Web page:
I feel one of those things that have not changed in the cricket manual is the forward defence. It is said that once a player knows how to play the proper forward defence at a tender age he could develop the correct technique to play the rest of the shots in the cricket book. Out [...]

The Sundaytimes Sri Lanka

Proper use of crease to face the new changes


I feel one of those things that have not changed in the cricket manual is the forward defence. It is said that once a player knows how to play the proper forward defence at a tender age he could develop the correct technique to play the rest of the shots in the cricket book. Out of the lot, the newly discovered scoop shot may be the only shot that one plays with his eyes off the ball.

Cricket is entrenched with guidelines. In batting one has to get the eyes, wrists, feet and the rest of the body in proper shape to play a proper stroke. In bowling – the arm position, how you place the seam in your fingers according to what you intend bowling and the placement of your feet and eyes are important.

Some captains play on the backfoot where the new playing ODI playing conditions are concerned. But, they may have nothing to fear after all.

Yet the game has evolved through the past three hundred odd years to what it is today. It is still changing by the season. Changes are effected as and when the IC’s Cricket Committee deems that something must be done to make a section of a particular segment of the game more interesting or competitive.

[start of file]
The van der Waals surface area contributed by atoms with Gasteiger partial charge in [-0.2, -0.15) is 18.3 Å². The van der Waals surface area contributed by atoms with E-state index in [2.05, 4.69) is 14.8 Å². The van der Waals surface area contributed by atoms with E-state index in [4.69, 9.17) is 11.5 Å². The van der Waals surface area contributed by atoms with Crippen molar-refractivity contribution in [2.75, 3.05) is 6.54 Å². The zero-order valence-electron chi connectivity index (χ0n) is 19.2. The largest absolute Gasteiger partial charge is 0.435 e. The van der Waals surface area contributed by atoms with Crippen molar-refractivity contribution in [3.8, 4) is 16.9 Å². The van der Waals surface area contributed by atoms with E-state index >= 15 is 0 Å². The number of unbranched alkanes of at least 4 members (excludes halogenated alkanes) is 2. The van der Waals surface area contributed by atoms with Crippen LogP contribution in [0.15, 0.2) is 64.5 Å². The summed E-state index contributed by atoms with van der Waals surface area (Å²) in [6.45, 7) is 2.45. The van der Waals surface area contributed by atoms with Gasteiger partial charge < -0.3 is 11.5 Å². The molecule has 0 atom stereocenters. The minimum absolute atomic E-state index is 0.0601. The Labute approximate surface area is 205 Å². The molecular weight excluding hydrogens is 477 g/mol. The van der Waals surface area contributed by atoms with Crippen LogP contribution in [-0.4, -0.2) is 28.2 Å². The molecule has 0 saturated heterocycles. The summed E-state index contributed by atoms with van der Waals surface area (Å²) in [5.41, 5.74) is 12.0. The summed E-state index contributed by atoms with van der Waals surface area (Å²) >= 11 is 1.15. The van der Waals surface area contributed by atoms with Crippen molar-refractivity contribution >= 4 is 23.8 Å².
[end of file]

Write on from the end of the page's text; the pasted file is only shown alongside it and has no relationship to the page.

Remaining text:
Last year the ICC’s then cricket committee comprising Clive Lloyd (West Indies), Sharad Pawar, Haroon Lorgat, Ian Bishop (West Indies), Mark Taylor (Australia), Kumar Sangakkara (Sri Lanka), Tim May (Australia), Gary Kirsten (South Africa), Clare Connor (England), Justin Vaughan (England), Trent Johnston (Ireland, but born in Australia), Ravi Shastri (India), Steve Davis (Australia), Ranjan Madugalle (Sri Lanka) and David Kendix (England) recommended sweeping changes. They were approved by the Board of Directors of ICC in London in May and were put into practice from the current Sri Lanka v New Zealand series.

The new playing conditions for Tests, One-Day Internationals (ODIs) and Twenty20 (T20s) came into effect with the matches that began in Pallekele on Tuesday October 30.